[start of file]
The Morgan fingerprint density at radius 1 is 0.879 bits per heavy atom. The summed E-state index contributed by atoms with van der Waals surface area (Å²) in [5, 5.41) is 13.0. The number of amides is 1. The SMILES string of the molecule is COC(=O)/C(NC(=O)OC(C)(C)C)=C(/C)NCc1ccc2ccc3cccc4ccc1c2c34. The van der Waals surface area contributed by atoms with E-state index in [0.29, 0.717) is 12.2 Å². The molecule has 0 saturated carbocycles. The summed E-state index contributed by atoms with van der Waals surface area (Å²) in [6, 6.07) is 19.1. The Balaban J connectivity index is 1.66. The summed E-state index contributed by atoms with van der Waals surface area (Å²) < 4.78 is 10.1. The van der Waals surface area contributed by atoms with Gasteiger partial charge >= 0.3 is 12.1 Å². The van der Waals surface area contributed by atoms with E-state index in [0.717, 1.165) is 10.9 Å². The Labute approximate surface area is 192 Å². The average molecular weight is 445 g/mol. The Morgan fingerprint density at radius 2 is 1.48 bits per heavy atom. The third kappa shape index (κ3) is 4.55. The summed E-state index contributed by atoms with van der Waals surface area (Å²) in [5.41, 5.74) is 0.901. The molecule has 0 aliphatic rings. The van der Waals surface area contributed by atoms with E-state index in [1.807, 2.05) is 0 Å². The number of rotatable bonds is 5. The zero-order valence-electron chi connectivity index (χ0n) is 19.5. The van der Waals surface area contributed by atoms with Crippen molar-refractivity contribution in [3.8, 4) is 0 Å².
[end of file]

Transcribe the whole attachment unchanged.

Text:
The Morgan fingerprint density at radius 1 is 0.879 bits per heavy atom. The summed E-state index contributed by atoms with van der Waals surface area (Å²) in [5, 5.41) is 13.0. The number of amides is 1. The SMILES string of the molecule is COC(=O)/C(NC(=O)OC(C)(C)C)=C(/C)NCc1ccc2ccc3cccc4ccc1c2c34. The van der Waals surface area contributed by atoms with E-state index in [0.29, 0.717) is 12.2 Å². The molecule has 0 saturated carbocycles. The summed E-state index contributed by atoms with van der Waals surface area (Å²) in [6, 6.07) is 19.1. The Balaban J connectivity index is 1.66. The summed E-state index contributed by atoms with van der Waals surface area (Å²) < 4.78 is 10.1. The van der Waals surface area contributed by atoms with Gasteiger partial charge >= 0.3 is 12.1 Å². The van der Waals surface area contributed by atoms with E-state index in [0.717, 1.165) is 10.9 Å². The Labute approximate surface area is 192 Å². The average molecular weight is 445 g/mol. The Morgan fingerprint density at radius 2 is 1.48 bits per heavy atom. The third kappa shape index (κ3) is 4.55. The summed E-state index contributed by atoms with van der Waals surface area (Å²) in [5.41, 5.74) is 0.901. The molecule has 0 aliphatic rings. The van der Waals surface area contributed by atoms with E-state index in [1.807, 2.05) is 0 Å². The number of rotatable bonds is 5. The zero-order valence-electron chi connectivity index (χ0n) is 19.5. The van der Waals surface area contributed by atoms with Crippen molar-refractivity contribution in [3.8, 4) is 0 Å².